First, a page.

19 Symptoms Of Dyspraxia That Aren’t Just “Being Clumsy”

4. If You Are Clumsy, You’ve Always Been That Way

If you do have dyspraxia, you were born with it — so if you’re suddenly a lot more clumsy than usual, that may not point to a developmental disorder.

Dole explains what it feels like to be a child who has dyspraxia. “Think about this situation — if every time you watched a classmate in gym class run up to kick a ball, it was done with great precision, power, and coordination … And every time you tried, it was [as] if you were doing it for the first time.” She continues: “Your body doesn’t quite know how fast to move, when to move, how to speed up or slow down, how much force to use, in what sequence the motions should take place … All of these things seem like they were magic for the other children.”

That said, it’s entirely possible that a person with dyspraxia can become less clumsy over time. As psychologist Sylvia Moody writes for The British Journal Of Medical Practice: “Adults with dyspraxia often have improved their motor coordination skills over the years … Their chief difficulties in education and employment are more likely to be related to the cognitive aspects of dyspraxia.” Think: organizational skills, doing things in sequence, and timekeeping.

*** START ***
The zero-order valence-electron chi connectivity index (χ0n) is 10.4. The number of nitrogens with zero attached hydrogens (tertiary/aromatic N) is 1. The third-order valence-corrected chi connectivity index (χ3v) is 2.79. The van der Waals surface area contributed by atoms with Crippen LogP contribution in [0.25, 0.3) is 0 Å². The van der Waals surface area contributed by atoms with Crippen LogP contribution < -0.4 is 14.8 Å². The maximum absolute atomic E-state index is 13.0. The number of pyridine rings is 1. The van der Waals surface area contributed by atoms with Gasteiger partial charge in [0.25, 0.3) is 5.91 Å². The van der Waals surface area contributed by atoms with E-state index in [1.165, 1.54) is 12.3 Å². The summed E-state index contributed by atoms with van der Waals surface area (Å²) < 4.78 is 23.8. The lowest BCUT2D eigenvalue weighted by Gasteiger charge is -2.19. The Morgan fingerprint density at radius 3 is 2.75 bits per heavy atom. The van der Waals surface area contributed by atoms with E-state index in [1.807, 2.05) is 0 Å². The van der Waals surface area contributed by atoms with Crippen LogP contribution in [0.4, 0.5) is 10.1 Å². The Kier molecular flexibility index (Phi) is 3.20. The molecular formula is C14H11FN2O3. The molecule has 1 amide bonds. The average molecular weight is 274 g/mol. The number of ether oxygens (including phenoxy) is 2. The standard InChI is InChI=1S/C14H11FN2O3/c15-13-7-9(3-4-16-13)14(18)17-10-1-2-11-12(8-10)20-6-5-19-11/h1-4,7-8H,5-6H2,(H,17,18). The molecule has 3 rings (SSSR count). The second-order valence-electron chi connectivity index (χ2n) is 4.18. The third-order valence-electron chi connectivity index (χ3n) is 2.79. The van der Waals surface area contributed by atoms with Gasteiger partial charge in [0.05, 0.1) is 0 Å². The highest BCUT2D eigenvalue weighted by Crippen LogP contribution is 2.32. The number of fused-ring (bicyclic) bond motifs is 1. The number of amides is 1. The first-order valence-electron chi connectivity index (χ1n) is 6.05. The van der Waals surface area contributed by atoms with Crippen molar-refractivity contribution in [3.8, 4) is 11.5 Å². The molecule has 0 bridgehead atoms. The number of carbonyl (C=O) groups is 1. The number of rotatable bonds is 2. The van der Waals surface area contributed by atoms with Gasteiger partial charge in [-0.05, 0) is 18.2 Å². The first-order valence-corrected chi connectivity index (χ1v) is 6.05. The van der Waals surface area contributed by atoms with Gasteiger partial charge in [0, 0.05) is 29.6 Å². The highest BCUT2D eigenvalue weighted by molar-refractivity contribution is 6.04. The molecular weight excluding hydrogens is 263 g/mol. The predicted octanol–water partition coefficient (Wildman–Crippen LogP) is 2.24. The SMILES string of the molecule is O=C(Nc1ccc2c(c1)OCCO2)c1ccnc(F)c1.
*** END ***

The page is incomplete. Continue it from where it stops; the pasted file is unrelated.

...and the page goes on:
5. It’s Hard For You To Hold Things

Maybe you drop your iPhone all the time, or you constantly spill beverages. I have a thriving collection of Tide pens for when I spill something on myself. Thing is, I’m always losing said Tide pens, so now I just pick them up at Rite-Aid like some people pick up Tic-Tacs.

Which brings me to…

6. You Just Lose Things All The Time

A part of me is convinced that, somewhere, there’s an alternate universe where all of my pens, books, earrings, T-shirts, and iPhone cords live.

7. You’re Particularly Sensitive To Noise, Touch, or Light

Lots of people with dyspraxia are hyper-sensitive to particular sensations: touch, new clothes, noise, bright lights. Some experts view dyspraxia as a subset of Sensory Processing Disorder, which is broadly defined as a struggle to process sensory information — whether it’s holding objects, being in a moving vehicle, or the feel of certain fabrics against your skin.

t’s thought that people with dyspraxia are more easily overwhelmed by what’s pummeling their senses, making them more vulnerable to panic attacks. (I often get anxious in loud restaurants.)

Which is partly because…
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